A Day’s Pleasure

Director: Charles Chaplin
Screenwriters: Charles Chaplin

Institute History

  • 1989 Sundance Film Festival


It’s enlightening to compare One A.M with A Day’s Pleasure, some three years and more than a dozen films later. Though Chaplin the performer and Chaplin the writer/director are always worth watching, he is not at his best in this hastily made film, and it’s interesting to see what he falls back on and what he makes work most easily and instinctively in this uneven two-reeler. Where One A.M. is virtually without title cards, A Day’s Pleasure begins with one and cuts inexplicably to four more during the first three and a half minutes. Later we see a rarity in Chaplin’s early films: a title card with a joke on it which is unrelated to the physical narrative. Finally there is even a one-word title card to identify a black steamy substance as “tar.” One senses that there were some nervous and intrusive money people on the movie lot in late 1919, and it’s often been speculated that Chaplin made this film quickly to relieve the pressure which was already building up over his next very-expensive project, The Kid (Jackie Coogan appears in A Day’s Pleasure and, like Edna Purviance, is used pretty much as a prop).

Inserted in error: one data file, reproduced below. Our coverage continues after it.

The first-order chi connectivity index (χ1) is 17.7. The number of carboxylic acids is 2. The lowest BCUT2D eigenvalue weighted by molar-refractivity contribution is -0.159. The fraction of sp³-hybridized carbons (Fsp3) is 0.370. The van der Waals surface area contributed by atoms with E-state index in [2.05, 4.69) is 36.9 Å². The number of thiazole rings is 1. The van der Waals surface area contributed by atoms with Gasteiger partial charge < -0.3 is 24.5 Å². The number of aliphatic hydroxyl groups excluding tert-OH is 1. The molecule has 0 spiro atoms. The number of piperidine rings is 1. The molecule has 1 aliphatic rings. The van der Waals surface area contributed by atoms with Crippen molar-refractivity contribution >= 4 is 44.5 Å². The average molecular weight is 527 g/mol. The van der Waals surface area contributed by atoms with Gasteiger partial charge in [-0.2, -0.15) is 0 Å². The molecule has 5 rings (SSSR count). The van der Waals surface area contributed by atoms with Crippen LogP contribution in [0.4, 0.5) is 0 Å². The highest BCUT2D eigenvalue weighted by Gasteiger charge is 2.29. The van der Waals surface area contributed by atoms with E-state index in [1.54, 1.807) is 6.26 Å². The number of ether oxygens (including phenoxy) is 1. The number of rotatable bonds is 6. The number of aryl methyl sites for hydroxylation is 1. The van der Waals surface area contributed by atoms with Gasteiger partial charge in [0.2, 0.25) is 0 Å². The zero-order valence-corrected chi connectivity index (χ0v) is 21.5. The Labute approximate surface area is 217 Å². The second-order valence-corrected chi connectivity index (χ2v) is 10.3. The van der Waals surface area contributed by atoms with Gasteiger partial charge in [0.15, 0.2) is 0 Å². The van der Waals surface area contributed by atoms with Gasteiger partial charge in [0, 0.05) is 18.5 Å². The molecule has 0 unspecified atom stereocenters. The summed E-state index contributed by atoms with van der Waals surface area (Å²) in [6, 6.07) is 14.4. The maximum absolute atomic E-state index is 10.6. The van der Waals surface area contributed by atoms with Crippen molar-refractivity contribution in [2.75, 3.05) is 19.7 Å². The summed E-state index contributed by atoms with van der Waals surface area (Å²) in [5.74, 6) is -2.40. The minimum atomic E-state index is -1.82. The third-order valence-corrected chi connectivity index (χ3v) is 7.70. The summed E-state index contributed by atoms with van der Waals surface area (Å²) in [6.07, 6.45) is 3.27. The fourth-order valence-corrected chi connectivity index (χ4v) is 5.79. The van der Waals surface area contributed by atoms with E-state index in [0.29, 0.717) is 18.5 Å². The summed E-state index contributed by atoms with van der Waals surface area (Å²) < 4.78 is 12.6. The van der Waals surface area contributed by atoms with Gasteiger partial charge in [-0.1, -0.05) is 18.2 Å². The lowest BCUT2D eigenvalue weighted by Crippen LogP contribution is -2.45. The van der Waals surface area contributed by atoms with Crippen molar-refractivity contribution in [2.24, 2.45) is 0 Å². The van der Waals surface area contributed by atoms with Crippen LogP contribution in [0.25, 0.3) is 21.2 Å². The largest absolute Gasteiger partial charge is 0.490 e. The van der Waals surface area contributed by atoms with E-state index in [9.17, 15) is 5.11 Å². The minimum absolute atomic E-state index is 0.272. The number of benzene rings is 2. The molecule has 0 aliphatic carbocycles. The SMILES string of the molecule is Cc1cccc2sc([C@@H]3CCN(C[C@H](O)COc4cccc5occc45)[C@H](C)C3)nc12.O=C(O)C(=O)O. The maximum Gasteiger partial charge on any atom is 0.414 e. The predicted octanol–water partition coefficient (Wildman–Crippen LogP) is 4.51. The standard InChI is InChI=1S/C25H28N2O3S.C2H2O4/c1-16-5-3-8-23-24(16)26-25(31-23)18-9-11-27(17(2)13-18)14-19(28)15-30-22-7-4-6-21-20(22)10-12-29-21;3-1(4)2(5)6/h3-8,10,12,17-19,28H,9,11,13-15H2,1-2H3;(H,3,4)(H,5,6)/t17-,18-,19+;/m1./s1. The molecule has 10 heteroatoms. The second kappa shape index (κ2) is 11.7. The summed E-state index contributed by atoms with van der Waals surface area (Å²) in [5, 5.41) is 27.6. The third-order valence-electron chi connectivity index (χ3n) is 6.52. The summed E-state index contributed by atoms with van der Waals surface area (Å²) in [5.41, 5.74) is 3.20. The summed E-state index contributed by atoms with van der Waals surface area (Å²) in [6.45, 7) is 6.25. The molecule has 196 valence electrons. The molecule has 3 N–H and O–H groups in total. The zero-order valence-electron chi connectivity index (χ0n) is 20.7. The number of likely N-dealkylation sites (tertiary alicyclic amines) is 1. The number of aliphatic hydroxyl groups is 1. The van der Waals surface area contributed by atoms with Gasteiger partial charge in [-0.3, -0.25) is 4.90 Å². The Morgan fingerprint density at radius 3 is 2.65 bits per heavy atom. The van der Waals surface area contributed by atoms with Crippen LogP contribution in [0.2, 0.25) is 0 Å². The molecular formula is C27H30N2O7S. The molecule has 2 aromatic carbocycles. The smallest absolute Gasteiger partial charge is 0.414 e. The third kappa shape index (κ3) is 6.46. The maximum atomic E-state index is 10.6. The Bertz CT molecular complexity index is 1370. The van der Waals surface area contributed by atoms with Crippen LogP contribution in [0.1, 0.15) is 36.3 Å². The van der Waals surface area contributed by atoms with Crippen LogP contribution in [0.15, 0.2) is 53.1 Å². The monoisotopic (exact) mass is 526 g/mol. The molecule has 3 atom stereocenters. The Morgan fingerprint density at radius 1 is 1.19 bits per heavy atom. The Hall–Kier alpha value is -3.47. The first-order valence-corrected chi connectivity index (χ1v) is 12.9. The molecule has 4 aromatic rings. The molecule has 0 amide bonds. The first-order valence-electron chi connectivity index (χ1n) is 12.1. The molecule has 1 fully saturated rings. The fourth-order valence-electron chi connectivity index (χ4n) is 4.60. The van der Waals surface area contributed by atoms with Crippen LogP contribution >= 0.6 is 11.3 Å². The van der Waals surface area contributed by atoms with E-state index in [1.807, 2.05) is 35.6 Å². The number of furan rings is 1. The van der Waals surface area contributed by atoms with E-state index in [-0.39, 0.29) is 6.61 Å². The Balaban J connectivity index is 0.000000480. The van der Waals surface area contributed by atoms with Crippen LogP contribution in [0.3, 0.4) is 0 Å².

What does sparkle vividly in this little film are certain bits of stagelike business-Charlie’s sprightly dance with Edna on board the pleasure boat, some business with a trombonist, a leaning routine (with everyone’s feet stuck in “tar”), and, in the film’s wonderful opening section, a car-starting sequence right out of a vaudeville “flivver act” of the time. Uncharacteristically Chaplin seems to let some jokes interfere with others, what the old comics often called “putting a hat on a hat”; perhaps that’s why the deck-chair routine, set, as it is here, within a long sequence of seasickness jokes, isn’t as funny as the prop material in One A.M. When pushed to buy himself time, Chaplin turned to stage business and a proscenium. His next film, The Kid, replete with emotional music, fancy camera work and editing, is one of those works that can be said to herald, at least in American popular movies, the advent of something called filmic style. The master vaudevillian was becoming the master film auteur.

— Tony Safford

Screening Details

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